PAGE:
I opted for section 5 of the Ozark Highlands Trail, which is 19.8 miles and I would be hiking West to East. It is rugged country with well beaten trail, but has very heavy vegetation. The first day of the trip entailed about 12.8 miles of river valley hiking, with lots of crossings. The second day was similar terrain, but only about 7 miles. On the trail, the pack rode very comfortably for the first 10+ miles. I did notice that I missed the load lifters from my other packs. They weren't neccessary, but in my case a hard habit to break. The other things I noticed were that it took a lot more adjustment every time I removed the hipbelt for stops or crossings. When I removed an item from the main compartment, there was more adjustment from the side compression straps than I am used to. Keep in mind, this is my first experience with a frameless pack. It was never bothersome, just new. The bottle holsters worked well, and were very adjustable. I did jump off of a log once and immediately shot both bottles out of the holsters. The solution is to tighten them down more, making sure the top cord is firmly underneath the lip on the bottle.
The compression on the bag is sufficient, if just so. I think the webbing ends that run through the top clip could be spaced a little further apart. The shock cord that runs through the side mesh compartments also seemed to act like an additional compression strap. They attach to the main compartment on one end, running diagonally to the back of the hip belt on the other. The main compression strap is simple and effective, running horizontally at the middle of the main compartment. It is all entirely functional, and the dual purposes of the shock corded mesh pockets is borderline genius. I'd say that superior compression may be lost on going with lightweight frameless packs. The pack also features 2 trekking pole/ice axe storage setups, which I did not use. Too bad the velcro attachments are not removable as well.

The verdict:
The pack is certainly lightweight. I really appreciated its modularity. Having removable features is thinking down the road. What it does for a pack of this nature is create a broader customer base. The users can choose their own level of comfort. Keep the hydration sleeve or not, Keep the interior zipper patch or ditch it. Hand loops or trekking poles. The pack rode very well, with more generous hip and shoulder padding than (I thought) was necessary. The materials used are all very sturdy with the exception of the mesh pouches. I have read elsewhere that ULA's customer support is very good. I used the contact form provided on their website and recieved a reply within hours. All in all, a tidy little pack. Very suitable to my needs, for a great price. I especially like that it is a cottage industry, and that you can view their workshop on their web page. I will continue to use this pack for my ultralight trips for the future, with no changes except to trim the straps a bit. I think that anyone willing to modify their packing style would be very happy with this purchase. To quote my friend Marco once again,"half the weight, treble the experience!"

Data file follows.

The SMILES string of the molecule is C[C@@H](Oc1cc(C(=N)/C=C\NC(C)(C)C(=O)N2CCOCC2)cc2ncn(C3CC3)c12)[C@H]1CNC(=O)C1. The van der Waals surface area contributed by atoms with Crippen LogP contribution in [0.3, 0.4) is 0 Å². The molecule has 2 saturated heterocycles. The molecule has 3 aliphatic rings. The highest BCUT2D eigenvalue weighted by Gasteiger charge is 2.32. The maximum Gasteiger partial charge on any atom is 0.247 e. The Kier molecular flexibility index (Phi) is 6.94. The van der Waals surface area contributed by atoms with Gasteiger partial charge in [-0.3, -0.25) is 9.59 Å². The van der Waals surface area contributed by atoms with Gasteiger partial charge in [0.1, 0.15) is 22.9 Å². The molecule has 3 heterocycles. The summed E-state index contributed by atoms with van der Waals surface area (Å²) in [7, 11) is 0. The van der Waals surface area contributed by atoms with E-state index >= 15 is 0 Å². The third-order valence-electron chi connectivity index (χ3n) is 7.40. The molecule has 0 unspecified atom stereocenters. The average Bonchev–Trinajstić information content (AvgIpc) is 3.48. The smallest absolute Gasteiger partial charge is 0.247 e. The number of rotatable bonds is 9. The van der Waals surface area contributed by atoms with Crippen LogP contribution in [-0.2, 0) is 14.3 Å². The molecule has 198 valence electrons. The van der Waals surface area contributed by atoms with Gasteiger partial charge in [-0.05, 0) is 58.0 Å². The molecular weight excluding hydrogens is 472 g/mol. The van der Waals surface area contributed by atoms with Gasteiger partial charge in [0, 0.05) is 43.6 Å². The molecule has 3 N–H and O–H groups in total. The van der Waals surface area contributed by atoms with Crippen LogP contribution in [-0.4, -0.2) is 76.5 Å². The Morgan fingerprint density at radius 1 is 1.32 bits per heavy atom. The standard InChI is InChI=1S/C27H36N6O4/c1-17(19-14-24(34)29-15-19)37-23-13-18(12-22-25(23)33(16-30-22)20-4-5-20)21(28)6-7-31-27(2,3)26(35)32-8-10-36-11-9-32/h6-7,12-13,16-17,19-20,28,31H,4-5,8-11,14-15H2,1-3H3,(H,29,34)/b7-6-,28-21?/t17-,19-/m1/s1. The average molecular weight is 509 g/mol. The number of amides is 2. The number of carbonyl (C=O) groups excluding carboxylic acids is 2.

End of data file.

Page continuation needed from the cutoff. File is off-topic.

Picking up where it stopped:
Zack Karas, image property of ULA, used with permission

***Update*** After another half dozen trips, I have a few more observations. When using a torso length Z-rest pad as a frame sheet, I notice a lot more sweat on my back. In cold weather this translates to much cooler rest stops. In warm weather it didn't bother me.
     The hip belt pouches open in the wrong direction for easiest use, in my opinion. Zipped forward to open, and backward to close. Because there is no rigidity to the pouch, this proves more difficult with one hand.
     The water bottle holders allow for slippage. In theory, they still work great. But I think a small diameter non-stretchy cord may work better on the top of the bottle. Here's a link to show best what I mean; Stick's Blog. Also the top loop of the water bottle shares an attachment point with a D-ring where I want to clip my GPS unit. Not a serious issue, but noticeable to me.